Dr. Rachell N. Anderson
Have you ever head that Children Don’t Act Bad When They’re Feeling Good? Well, it’s true. Children want to be loved and accepted. They want to be connected to others and to count. And they want to do what adults want. When children fail to get the kind of love and attention that makes them feel valued or they are defeated in their struggles for power, they are likely to move to the third reason for misbehavior; to get even.
Revenge-seeking behaviors include bullying, vandalism, or aggression against their parents and children who are younger, smaller, or different. Here are some examples:
1. While in time-out for scratching her sister’s face, Cindy took out her secret stash of red Crayola and marked on the walls.
2. Audre, sent to her room for throwing her milk across the room because Mother refused to serve her a sugar filled drink, tore down the curtains and put them in the waste paper basket.
3. Matthew, swatted on the butt and sent to his room for yelling “I hate you, I hate you” when his mother found a candy bar in his pocket that he’d stolen from the local store. While confined to his room, he snuck across the hall and cut holes in his mother’s new dress.
These are actions of revenge seeking children, most parents have their own examples. The children mentioned above are communicating that they feel unaccepted and want to get even. These children have incorrect and mistaken ideas about what it takes to belong. Too often parents misread the behavior and punish rather than teach. Punishment (though commonly used) creates even greater feelings of alienation and the opportunity is missed to teach children how to function on the useful side of life. Revenge seeking behavior is serious business. If children carry this style into adulthood, dire consequences are guaranteed.
So What are parents to do?
1. Parenting is a process not a one time event. Teaching is the most effective part of the process. So, stay calm or wait until you are. No yelling or hysterics. Freaking out will only make things worse. In a firm but kind voice, point out the unacceptable behavior and tell the child what he or she must do to make things right. It is not wise to accept unacceptable behaviors. Accepting it leads children to believe the bad behavior is okey. (Like the parent who sent a mixed message when she took the candy, put in her own pocket and said to the child “You can’t have it because you stole it.”)
2. The child must make amends. Use what I call the 4 Rs. Return it; Replace it, Repair it, or Restitute for it. If children damage property, (wait until you cool down) and require the child to make restitution by earning the money for repairs or replacements. In Cindy’s case, she can help to clean up her sister’s wounds. Fancy band-aids may help. As hard as Crayola is to remove, Cindy should be required to clean it up, even is parents have to help. Audre may be taught to use the washer to wash the curtains, and get help with hanging them. Matthew must be required to take the candy back to the local store, tell the manager what he did, and ask to make amends. A wise parent parent should call and give the manager a heads-up and find out what to expect from the manager.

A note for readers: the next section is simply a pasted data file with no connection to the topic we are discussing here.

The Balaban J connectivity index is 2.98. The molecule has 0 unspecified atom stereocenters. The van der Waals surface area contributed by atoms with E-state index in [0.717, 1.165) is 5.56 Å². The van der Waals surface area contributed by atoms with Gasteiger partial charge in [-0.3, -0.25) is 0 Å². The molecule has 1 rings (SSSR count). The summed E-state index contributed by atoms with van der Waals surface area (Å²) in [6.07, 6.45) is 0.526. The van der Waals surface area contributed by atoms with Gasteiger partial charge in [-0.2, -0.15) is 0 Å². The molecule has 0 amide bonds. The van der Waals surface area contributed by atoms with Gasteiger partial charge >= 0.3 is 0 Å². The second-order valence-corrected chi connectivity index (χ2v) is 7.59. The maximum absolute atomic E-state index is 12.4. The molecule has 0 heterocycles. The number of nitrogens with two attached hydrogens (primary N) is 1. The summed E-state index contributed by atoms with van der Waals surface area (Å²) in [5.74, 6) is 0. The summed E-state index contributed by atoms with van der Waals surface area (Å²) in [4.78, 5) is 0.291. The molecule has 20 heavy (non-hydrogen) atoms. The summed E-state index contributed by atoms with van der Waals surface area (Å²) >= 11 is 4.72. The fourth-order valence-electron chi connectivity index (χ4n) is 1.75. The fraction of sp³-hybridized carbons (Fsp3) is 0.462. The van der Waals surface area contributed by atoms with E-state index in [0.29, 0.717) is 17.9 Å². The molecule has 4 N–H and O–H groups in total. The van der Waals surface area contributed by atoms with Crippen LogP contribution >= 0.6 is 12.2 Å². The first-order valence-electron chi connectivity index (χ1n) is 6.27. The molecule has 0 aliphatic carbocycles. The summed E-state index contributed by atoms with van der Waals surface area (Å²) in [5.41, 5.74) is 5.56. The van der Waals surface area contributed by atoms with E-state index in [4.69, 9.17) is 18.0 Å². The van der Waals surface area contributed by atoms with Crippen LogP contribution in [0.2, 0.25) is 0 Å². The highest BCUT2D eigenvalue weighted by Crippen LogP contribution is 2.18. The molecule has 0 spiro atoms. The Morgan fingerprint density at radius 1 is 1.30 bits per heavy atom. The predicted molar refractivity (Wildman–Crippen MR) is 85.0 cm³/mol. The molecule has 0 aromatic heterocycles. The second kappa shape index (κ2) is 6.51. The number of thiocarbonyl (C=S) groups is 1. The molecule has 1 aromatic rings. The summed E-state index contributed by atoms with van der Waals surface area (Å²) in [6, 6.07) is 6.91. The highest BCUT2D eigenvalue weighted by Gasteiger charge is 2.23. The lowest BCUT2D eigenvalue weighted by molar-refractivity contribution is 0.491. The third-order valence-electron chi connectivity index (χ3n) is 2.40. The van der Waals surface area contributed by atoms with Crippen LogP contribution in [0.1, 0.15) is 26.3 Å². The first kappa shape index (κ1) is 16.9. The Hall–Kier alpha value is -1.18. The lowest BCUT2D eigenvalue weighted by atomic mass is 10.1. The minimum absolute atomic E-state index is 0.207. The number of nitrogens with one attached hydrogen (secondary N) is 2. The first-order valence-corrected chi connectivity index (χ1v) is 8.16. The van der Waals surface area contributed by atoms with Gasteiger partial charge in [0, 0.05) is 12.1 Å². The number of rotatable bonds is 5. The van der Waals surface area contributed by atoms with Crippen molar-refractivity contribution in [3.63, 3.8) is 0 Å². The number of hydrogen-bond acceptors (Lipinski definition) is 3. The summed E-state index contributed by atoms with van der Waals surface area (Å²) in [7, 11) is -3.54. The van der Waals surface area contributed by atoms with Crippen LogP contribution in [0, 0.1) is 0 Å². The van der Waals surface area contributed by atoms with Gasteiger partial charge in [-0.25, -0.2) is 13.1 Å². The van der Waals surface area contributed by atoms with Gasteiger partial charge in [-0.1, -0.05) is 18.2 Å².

About the dress, Matthew can’t take back the hateful words but he should be required to work and pay for the complete value of the dress. Make sure to keep a written record each payment with him. Not making things right is not an option.
3. Discuss progress and give positive feedback for the things that go well. Find a way to compliment rather than criticize. Keep your cool and stay with the task until it’s done. Teach by demonstrating. Use this 3 step process:
A. Do the task, explaining while the child watches. Undo.
B. Do the task with the child. Undo.
C. Watch as the child does the task. Compliments.
Avoid bitching, yelling, and put-downs. Remember, these children are experiencing tremendous feelings of worthlessness as it is. They could benefit from being shown a kind thing or two.
4. To decrease problems in the future, have a list of consequences that logically fit the misbehavior. Use them instrat of punishment. Give them plenty of love, and affection even when the child appears unlovable.
5. Use what I call social strokes: smiles, hugs, pats on the back and eye contact to show them that they are important to you. Give them plenty attention for no reason at all (but not during misbehavior). Statements like “I love you.” “You are special to me.” Spend time with the child while helping them to develop their talents.
6. Focus more on what’s going right and less on what’s going wrong.
Remember, parents are teachers and as such, have a powerful impact on children’s world. When you show children more appropriate ways of being in the world, the world will be a better place for them, for you and for all with whom they come in contact.
Next month I’ll discuss “When Children Give Up”
© Rachell N. Anderson, Psy. D. September 12, 2012